also from ammonia compounds ; that of glycogen, from glucose in the
liver, and also in muscles and in many other tissues ; that of proteids,
from peptones in the mucous membrane of the alimentary canal ; that of
fats, from fatty acids and glycerin in the intestinal mucous membrane ;
that of fats from carbohydrates, or from the elements of the broken-down
carbohydrate molecule ; and also, in all probability, that of fats from the
non-nitrogenous moiety of the broken-down proteid molecule. It is clear
from these instances that the importance of syntheses in the animal
economy cannot be overrated, and although the most striking feature in
animal metabolism is the breaking down of complex substances into
others of more simple form, yet even in the case of these broken-down
products there is frequently a subsequent synthesis before they are got
rid of from the body. Instances of this occur in the case of several urinary
products, such as hippuric acid, urea, and uric acid.-

As Bunge ^ remarks : " There are two reasons why these synthetic
processes in the animal body have excited the interest of physio-
logists and chemists. In the first place, they were in contradiction
to the long dominant doctrine of Liebig, as to the contrast be-
tween the metabolic processes in plants and animals ; * and, in the

^ Bunge and Schmiedeberg, Arch. f. exjKr. Path. u. PJbccrmakol., Leipzig, 1876, Bd. vi.
S. 233 ; Hoffman, ibid., 1877, Bd. vii. S. 239 ; Kochs, Arch. f. d. ges. Physiol., Bonn, 1879,
Bd. XX. S. 64 ; Salomon., Ztschr. f. 2Jhysiol. Chem., Strassburg, Bd. iii. S. 365.

" On the importance of synthetic processes in animal metabolism, see Pfliiger, Arch.f. d.
ges. Physiol., Bonn, 1888, Bd. xlii. S. 144. ^ "Lelirbuch," 1894, S. 288.

* ISTevertheless, the main distinction propounded by Liebig, that most jalants are able
to obtain their nitrogen, and to build it up into proteid from inorganic materials, wbereas
animals do not possess this power, still holds good.


second place, the methods of synthesis in animal (and vegetable)
organisms are still an misolved problem, in spite of the fact that
it is the rapid progress in our knowledge of the syntheses of organic
combinations which constitutes the greatest triumph of modern
chemistry. Chemists are already able artificially to build up atom for
atom out of their elements a series of organic compounds, some of a very
complicated nature. We no longer doubt that all the rest, even the
most complex, will be thus produced. Nevertheless the processes
employed in no way represent the synthetic processes of the living cell,
for all artificial syntheses can only be achieved by the application of
forces and agents which can never play a part in vital processes, such as
extreme pressure, high temperature, concentrated mineral acids, and free
chlorine — agents which are immediately fatal to any living cell."

It must nevertheless be admitted, in spite of the numerous instances
of syntheses of organic compounds which have accumulated of late years,
that, so far as the formation of bioplasm is concerned, the only material
from which the animal organism is capable of forming it is proteid, and
this proteid must be present as such in the food. No doubt the ultimate
change of the circulatory or blood proteids to the proteid of bioplasm must
depend upon a special synthesis, but we are necessarily completely ignor-
ant as to the manner in which such synthesis occurs, since we are ignorant
of the actual chemical constitution of both living tissue and dead proteid.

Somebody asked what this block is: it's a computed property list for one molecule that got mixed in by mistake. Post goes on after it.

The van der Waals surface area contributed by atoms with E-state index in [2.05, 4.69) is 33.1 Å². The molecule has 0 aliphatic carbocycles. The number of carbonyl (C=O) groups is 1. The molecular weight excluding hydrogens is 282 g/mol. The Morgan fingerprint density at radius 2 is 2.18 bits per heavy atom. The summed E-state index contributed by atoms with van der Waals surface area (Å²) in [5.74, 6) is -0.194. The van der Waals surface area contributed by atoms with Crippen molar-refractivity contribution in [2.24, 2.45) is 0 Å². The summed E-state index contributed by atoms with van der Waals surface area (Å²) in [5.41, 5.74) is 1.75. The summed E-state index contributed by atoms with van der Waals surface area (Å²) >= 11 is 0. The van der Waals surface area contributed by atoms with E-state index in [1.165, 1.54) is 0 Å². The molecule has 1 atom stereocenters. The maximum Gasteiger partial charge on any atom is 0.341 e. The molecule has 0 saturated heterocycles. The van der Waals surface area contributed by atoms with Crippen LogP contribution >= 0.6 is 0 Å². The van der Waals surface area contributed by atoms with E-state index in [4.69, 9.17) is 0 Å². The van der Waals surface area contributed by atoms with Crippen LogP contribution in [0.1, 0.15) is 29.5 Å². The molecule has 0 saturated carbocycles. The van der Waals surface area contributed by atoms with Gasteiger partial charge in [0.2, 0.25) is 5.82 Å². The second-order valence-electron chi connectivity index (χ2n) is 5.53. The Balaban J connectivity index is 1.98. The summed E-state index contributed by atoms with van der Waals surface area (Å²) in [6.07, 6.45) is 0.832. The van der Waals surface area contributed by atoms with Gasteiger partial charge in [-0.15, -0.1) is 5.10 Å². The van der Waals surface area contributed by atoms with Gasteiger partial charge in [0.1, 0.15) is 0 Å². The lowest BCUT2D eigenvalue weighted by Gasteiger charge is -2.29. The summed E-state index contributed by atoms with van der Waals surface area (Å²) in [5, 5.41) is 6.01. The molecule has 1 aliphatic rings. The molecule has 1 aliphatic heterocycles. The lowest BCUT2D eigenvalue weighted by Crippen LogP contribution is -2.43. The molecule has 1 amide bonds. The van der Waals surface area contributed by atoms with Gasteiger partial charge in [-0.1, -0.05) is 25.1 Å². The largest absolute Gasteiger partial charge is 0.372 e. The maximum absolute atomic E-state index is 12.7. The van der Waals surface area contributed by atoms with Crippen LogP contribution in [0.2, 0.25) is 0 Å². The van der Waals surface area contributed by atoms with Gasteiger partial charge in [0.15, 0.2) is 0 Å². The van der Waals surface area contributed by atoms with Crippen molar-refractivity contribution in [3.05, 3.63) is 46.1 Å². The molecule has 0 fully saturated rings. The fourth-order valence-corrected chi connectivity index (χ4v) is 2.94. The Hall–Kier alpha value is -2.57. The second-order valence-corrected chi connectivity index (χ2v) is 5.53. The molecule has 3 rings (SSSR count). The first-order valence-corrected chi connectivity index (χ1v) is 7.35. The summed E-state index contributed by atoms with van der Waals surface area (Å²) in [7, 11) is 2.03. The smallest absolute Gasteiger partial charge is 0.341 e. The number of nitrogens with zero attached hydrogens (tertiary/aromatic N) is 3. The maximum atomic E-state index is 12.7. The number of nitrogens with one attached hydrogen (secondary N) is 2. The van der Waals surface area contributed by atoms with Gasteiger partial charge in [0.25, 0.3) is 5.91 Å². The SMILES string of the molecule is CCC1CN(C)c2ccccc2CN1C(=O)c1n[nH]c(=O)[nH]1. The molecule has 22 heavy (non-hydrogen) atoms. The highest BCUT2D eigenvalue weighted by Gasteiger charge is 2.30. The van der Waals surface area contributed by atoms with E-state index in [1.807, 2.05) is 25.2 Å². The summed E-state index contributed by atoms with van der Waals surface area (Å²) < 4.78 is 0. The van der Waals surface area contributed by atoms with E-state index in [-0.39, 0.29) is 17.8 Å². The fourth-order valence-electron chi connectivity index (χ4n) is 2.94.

With respect to the breaking-down of the bodystuffs in the process
of metabolism, there are reasons for believing that this consists of two
phases, namely, a splitting of the complex molecules into simpler mole-
cules, and an oxidation of some or all of the simpler substances thus
arising. It is probable that in the metabolism of proteid these two
phases usually, if not invariably, occur at different times, and even in
different places in the body ; for example, the materials derived from
the splitting up of the metabolised proteids of muscle do not all leave
the muscle in a fully oxidated condition, but are, in part at least, in
the form of oxidisable substances, such as lactic acid. Doubtless, in
the formation of the ultimate products, oxidation is the prominent
feature, for these products, in the form in which they leave the body, are,
as compared with the materials that enter the tissues, unquestionably
in a condition of oxidation, in some cases of complete oxidation. There
is, however, no distinct evidence that the process of splitting of the
complex molecules is necessarily immediately combined with that of
oxidation. On the other hand, there is reason to think that such
splitting may occur without immediate oxidation ; for example, the
splitting of proteids, which are taken in the food, into urea and non-
nitrogenous substances. For, in a dog fed with proteid, the urea was
found by Feder to make its appearance in the urine within fourteen
hours after feeding, whereas the removal of the remainder of the proteid
molecule in the form of carbon dioxide and water did not occur for
twenty-four hours after, so that the splitting of the proteid molecule
must have occurred at one time, and its complete oxidation at another.^

It is found that any conditions which tend to diminish the normal
oxidations of the body generally, or of the individual tissues (such as
the ingestion of prussic acid or the cutting off or diminution of the
arterial supply to an organ), cause such substances as lactic acid and
dextrose, which are probably products of proteid and carbohydrate
i C. Voit, Ztschr.f. Biol., Miinchen, 1891-2, Bd. xxviii. S. 292.


metabolism respectively, to appear in larger amount than usual in the

Online LibraryE. A. (Edward Albert) Sharpey-SchäferText-book of physiology; (Volume v.1) → online text (page 124 of 147)